Wednesday, 18 July, 2018

Invented a vaccine against HIV, which has worked on people

New HIV infections globally in 2013 Sub Saharan Africa continues to have the greatest numbers of new infections Scientists cautiously optimistic about HIV vaccine candidate
Melissa Porter | 10 July, 2018, 04:57

An experimental HIV vaccine showed promise of protecting healthy adults from contracting the deadly virus that killed millions of people in the past years.

Researchers recruited 393 people from a number of countries to take part in the trial.

A vaccine against HIV has been a real challenge for scientists, because of this virus many strains. Over a 48-week period, they were given four vaccines.

At the same time, a similar study was carried out in 72 rhesus monkeys so the results could be compared.

Mild side effects were common, and around 1% of people in the trial had more serious adverse reactions to the vaccine. It's one of only five experimental HIV-1 vaccine concepts that have gotten this far during the 35 years of the HIV pandemic.

This is a really encouraging finding. Thus, an HIV vaccine is needed badly. "Obviously, the search for an HIV vaccine is very elusive".

Where does the study come from?

"The challenges in the development of an HIV vaccine are unprecedented, and the ability to induce HIV-specific immune responses does not necessarily indicate that a vaccine will protect humans from HIV infection", said Barouch.

This study was supported by Janssen Vaccines & Prevention BV and the NIH, the Ragon Institute of MGH, MIT and Harvard, and a cooperative agreement between the Henry M Jackson Foundation for the Advancement of Military Medicine and the US Department of Defense. Their results were published in The Lancet.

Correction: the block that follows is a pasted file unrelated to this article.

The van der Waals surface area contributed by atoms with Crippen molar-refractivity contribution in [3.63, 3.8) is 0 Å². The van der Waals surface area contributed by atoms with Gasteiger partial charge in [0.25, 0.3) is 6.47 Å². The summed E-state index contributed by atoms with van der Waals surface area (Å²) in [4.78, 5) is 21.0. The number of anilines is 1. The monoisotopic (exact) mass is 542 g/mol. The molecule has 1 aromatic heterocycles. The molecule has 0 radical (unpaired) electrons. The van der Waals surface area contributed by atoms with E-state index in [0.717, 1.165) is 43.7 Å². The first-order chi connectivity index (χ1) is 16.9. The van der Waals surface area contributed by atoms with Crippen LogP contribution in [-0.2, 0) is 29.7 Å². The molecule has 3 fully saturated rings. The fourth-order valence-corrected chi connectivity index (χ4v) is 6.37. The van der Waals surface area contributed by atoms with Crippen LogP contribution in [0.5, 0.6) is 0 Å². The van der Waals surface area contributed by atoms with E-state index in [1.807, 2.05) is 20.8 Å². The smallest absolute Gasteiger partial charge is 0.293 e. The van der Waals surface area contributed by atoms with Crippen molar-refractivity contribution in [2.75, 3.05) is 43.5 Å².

What kind of research was this?

So far, a major limitation has been the lack of direct comparability between preclinical studies and clinical trials. In early human trials the vaccine has been found to be safe in humans.

Buchbinder said that she hoped "to validate our non-human primate model to see if it works for humans and if we see the same correlates of protection".

What did the researchers do?

In this study, the researchers aimed to evaluate mosaic adenovirus serotype 26-based HIV-1 vaccine candidates.

The researchers looked at several different modifications of the vaccine during the study to test out which might be the safest and most effective.

Based on the results from phase 1 and phase 2a clinical trials that involved almost 400 healthy adults in Rwanda, South Africa, Thailand, Uganda and the United States, a phase 2b trial has been initiated in southern Africa to determine the safety and efficacy of the HIV-1 vaccine candidate in 2,600 women at risk for acquiring HIV.

To stimulate, or "prime", an initial immune response, each volunteer received an intramuscular injection of Ad26.Mos.HIV at the start of the study and again 12 weeks later.

Sixty-seven rhesus monkeys were also given the vaccine, and the scientists found that it protected the monkeys against simian-human immunodeficiency virus.

This took place 6 months after they'd received all of their vaccinations. As the name suggests the disease targets the immune system of the body of the host and disarms the soldiers or immune cells of your body. No grade 4 adverse events or deaths were reported.

3d rendered HIV Virus in Blood Stream in color background. "But the data is promising and we are happy to report the immune response". It's unclear whether it would provide protection in humans. Two thirds of the tested monkeys' immune systems resisted the incoming infection proving the vaccine successful in them. Additionally, healthy participants were included in the trial, who were considered to be at low risk of HIV infection.

Despite the relatively good results from the human and animal trials, the researchers are careful not to be too confident in the potential vaccine.

As with most diseases, prevention is always better than cure.

The hope is that it could offer much better protection against the nearly unlimited number of HIV strains found across the world.

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